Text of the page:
Tuesday, February 25, 2014

AP Microeconomics lesson on Negative Externalities. Nice real life example!

A report by the US Dept of Agriculture suggests LOTS of food in the US goes to waste. They estimate that 31% of food produced and sold to consumers in 2010 was not consumed and disposed of in a variety of ways.  The report is interesting and has some nice pie chart graphics that are suitable for showing in class for  a variety of academic disciplines. The food chain affects many segments of the society. The link is HERE

What caught my eye in the report was the passage below.  It speaks directly to an important concept in AP Microeconomics that we study in the unit on Social Cost and Social Benefits of production and consumption.

It gives an EXCELLENT definition of Negative Externalities and some appropriate examples:

Perfect opportunity to show with Supply and Demand graphs how this plays out in terms of Price and Market Quantity as we search for the "Socially Optimal level of production" at a "Socially Optimal Price".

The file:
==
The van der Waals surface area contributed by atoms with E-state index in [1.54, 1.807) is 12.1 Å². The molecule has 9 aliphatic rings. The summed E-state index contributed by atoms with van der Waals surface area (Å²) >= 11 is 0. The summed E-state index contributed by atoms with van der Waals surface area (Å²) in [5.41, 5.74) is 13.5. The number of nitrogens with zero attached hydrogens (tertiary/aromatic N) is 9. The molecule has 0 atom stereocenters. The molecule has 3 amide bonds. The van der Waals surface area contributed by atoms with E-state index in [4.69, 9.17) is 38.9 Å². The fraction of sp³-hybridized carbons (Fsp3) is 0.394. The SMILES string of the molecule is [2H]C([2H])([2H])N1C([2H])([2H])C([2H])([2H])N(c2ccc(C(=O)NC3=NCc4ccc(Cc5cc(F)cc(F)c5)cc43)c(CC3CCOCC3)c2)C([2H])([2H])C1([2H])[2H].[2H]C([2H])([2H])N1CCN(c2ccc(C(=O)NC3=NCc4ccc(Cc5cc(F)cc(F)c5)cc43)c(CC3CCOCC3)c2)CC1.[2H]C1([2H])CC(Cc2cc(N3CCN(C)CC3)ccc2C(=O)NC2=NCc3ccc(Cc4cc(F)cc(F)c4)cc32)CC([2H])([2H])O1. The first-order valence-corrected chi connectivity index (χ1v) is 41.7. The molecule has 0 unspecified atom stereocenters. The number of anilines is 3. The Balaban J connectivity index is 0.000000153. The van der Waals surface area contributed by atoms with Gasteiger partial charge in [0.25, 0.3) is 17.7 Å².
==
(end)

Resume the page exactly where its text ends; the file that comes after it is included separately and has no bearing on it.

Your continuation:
The point of this analysis is to illustrate the Dead Weight Loss that occurs to society from the uncompensated costs/damage that is done to parties OTHER than the ones directly involved in the production or consumption of a good. It in some measure represents the explicit Opportunity Costs of the good in question.

The good I am going to use in the slides below is "Hamburger Meat".  Beef production is pointed out in the Dept of Labor report as a pretty large offender in creating Negative Externalities.

Slides have the relevant explanation on them.  Hope this helps you understand this concept better.

Look at this last slide. Place your cursor at any point between "Q1S.O. and Qe".  Move up thought the blue Dead Weight Loss triangle until you get to the "S1=MSC" curve.  At that point the Marginal SOCIAL Cost of producing that Quantity is GREATER than (now go DOWN to the "D=MPB" curve) Marginal PRIVATE Benefit of producing that Quantity.

We will want to move DOWN and to the LEFT on the MSC curve and UP and to the RIGHT on the MPB curve until we reach Point "C" where Marginal Social Cost = Marginal Private Benefit.

Anywhere in the BLUE triangle represents production costs that are not being covered by the paying consumer.

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